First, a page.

9. Mary Lynne Johnson says:

    I appreciate your heartfelt words, Katrina. Elizabeth was stranded in NYC after attending a wedding last weekend. She has been with friends and is safe. Finally heading home tomorrow by bus. Looking forward to seeing her. We have so much to be thankful for. My best to you and your family.

  10. Beautifully put and perfectly timed, as always. Thank you!

  11. Beautiful and thoughtful! Sharing!

  12. Nancy Kreitner says:

    Beautifully saying what we all feel!

    Bravo.

  13. Susan Hickey says:

    Thank you for finding the words to express the conflicting feelings of this past week, as well as reminding us that amidst the helplessness we can reach out and offer kindness wherever we are.

  14. Your words are always perfect! Thanks!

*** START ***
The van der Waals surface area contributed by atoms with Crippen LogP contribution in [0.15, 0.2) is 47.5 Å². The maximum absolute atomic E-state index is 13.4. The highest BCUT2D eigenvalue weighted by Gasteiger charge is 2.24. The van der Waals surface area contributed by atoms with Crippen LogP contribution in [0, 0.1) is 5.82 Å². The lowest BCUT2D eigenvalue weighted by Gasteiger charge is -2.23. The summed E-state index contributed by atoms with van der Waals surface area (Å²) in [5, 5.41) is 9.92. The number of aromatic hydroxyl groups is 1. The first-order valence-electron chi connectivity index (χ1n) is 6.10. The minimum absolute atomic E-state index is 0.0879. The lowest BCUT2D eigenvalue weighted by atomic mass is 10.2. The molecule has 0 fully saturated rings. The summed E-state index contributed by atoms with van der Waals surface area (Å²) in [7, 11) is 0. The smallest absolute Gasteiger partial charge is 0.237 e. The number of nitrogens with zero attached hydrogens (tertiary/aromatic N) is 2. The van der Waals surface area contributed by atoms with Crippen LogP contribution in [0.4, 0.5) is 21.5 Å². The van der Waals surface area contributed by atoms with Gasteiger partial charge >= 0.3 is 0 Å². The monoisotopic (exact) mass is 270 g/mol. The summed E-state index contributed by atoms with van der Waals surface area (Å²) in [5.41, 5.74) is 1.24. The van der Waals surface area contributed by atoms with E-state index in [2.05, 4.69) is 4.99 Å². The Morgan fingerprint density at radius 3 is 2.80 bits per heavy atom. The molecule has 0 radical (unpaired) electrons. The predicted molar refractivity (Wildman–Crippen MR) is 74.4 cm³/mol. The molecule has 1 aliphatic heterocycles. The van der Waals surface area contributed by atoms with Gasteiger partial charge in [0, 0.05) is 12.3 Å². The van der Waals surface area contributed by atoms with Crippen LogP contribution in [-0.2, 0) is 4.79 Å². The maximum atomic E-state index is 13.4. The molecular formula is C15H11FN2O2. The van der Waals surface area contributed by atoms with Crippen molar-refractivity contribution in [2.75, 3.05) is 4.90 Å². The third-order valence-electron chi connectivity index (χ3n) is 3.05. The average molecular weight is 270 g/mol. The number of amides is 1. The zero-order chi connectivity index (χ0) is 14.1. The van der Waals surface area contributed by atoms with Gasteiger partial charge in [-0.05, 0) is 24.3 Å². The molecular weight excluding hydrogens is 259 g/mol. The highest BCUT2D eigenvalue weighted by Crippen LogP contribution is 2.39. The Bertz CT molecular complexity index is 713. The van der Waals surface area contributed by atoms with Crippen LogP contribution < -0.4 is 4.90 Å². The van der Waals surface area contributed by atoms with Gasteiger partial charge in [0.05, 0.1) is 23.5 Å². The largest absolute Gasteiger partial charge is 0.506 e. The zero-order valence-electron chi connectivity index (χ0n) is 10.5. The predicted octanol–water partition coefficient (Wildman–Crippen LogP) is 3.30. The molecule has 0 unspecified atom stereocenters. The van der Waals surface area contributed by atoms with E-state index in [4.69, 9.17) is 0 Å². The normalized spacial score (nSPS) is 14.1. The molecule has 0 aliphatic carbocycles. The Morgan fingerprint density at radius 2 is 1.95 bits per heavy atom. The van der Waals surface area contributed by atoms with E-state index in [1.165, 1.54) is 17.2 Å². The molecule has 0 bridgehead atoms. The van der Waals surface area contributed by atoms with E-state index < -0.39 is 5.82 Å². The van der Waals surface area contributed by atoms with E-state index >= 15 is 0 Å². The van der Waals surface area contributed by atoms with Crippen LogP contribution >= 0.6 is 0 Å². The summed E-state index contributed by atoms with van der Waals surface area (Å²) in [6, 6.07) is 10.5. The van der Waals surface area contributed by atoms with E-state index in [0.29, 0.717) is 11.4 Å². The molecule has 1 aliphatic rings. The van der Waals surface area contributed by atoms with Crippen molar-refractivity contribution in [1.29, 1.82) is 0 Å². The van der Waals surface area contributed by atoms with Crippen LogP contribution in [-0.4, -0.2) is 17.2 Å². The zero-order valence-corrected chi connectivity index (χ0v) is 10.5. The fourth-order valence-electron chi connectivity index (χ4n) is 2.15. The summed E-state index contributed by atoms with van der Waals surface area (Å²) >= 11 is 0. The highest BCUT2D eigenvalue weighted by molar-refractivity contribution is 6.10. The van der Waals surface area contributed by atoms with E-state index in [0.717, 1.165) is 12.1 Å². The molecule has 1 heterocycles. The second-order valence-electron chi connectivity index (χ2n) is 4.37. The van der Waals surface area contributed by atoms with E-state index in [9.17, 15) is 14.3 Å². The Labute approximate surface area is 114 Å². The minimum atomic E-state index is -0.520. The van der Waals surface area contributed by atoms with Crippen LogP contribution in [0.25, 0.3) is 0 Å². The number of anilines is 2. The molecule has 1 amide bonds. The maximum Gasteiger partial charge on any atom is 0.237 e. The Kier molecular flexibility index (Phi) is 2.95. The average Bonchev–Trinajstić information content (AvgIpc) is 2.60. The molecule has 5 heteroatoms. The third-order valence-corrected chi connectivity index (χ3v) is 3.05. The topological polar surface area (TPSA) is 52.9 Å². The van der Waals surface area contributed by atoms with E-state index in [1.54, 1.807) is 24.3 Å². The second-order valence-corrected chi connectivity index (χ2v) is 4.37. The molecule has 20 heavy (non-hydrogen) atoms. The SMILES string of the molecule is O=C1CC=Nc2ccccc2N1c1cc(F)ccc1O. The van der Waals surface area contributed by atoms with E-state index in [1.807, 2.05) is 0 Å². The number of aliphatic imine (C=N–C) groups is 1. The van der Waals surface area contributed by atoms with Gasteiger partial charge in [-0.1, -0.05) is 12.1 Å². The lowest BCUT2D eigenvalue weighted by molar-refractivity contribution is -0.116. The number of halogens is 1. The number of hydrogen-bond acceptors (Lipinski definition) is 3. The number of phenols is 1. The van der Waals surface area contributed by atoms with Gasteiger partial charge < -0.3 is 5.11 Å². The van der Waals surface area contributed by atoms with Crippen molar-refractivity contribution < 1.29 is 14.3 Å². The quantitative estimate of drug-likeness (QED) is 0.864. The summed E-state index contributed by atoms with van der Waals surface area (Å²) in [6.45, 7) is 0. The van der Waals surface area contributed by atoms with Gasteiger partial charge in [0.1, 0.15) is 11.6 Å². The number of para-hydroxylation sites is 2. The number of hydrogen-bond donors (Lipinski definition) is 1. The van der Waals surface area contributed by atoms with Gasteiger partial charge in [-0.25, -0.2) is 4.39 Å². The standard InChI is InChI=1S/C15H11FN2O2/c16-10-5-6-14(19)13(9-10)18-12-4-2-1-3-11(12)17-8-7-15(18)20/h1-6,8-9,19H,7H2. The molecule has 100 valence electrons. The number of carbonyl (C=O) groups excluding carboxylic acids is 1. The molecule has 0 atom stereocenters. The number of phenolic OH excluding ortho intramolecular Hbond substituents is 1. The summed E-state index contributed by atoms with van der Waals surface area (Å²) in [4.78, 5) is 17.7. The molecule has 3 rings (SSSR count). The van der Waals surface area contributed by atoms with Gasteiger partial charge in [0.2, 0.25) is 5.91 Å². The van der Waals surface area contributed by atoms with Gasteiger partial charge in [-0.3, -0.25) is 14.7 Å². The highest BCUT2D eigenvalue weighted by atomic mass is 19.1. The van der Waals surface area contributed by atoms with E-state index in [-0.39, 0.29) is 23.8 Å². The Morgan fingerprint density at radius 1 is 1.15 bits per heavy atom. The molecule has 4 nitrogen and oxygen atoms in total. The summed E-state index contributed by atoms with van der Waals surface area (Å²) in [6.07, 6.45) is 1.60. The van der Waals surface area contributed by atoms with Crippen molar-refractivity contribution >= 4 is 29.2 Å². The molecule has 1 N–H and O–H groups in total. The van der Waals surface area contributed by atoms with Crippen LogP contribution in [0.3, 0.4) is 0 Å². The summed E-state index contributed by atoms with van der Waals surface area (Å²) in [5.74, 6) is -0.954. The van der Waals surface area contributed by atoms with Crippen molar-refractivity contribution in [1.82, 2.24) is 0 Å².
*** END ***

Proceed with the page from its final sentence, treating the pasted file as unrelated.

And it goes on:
15. It was difficult for us to watch from so far away. I worried for the people who bought our NY house this time last year, because I know those big oak trees in the front yard are not stable. I diligently watched the facebook posts of all of our NY friends and NH family. It was a kind of odd ‘survivors guilt’ that I walked around with all day. I felt bad going grocery shopping, pumping gas, on a bright sunny day here in CO, knowing so many people I care about were hunkering down. This is a lovely piece. I’m so glad your family is safe, despite the wayward shed. :)

    Judy
    justonefoot.com